Predicting invasiveness of exotic woody species using a traits-based framework.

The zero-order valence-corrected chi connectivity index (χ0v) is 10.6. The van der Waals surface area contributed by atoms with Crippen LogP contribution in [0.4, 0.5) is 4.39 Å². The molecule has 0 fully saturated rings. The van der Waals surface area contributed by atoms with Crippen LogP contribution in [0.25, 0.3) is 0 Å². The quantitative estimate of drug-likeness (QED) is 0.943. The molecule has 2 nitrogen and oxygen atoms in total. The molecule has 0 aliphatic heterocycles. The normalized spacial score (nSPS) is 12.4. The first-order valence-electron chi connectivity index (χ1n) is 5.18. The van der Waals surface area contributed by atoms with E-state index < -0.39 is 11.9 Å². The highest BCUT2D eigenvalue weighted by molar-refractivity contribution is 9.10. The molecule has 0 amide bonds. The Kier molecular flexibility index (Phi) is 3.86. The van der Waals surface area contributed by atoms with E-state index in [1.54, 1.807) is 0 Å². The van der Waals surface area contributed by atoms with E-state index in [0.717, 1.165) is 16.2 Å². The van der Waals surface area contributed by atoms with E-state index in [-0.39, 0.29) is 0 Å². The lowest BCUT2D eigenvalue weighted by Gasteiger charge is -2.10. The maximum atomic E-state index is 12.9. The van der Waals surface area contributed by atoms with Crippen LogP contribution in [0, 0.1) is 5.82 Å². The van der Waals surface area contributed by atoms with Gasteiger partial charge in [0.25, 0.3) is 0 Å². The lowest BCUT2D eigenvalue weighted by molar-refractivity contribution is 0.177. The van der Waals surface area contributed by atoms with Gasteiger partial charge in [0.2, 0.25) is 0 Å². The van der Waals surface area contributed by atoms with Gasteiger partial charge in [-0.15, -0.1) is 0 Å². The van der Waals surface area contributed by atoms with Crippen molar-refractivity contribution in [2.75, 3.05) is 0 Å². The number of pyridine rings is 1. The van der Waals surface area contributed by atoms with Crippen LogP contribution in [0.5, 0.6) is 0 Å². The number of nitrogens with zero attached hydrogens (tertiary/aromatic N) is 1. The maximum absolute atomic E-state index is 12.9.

Identifying potentially invasive species and preventing their introduction and establishment are of critical importance in invasion ecology and land management. Although an extensive body of research has been dedicated to identifying traits that confer invasiveness, our current knowledge is still often inconclusive due to limitations in geographic extent and/or scope of traits analyzed. Here, using a comprehensive set of 45 traits, we performed a case study of invasive traits displayed by exotic woody plants in the United States (U.S.) by comparing 63 invasive and 794 non-invasive exotic woody plant species naturalized across the country. We found that invasive woody species often bear the following two key traits: vegetative reproduction and long-distance seed dispersal (via water, birds or mammals). Boosted classification tree models based on these traits accurately predicted species invasiveness (86% accuracy on average). Presented findings provide a generalized understanding of the relative importance of functional traits in identifying potentially invasive woody species in the U.S. The knowledge generated in this study can be used to improve current classification systems of non-native woody plants used by various U.S. governmental agencies and land managers.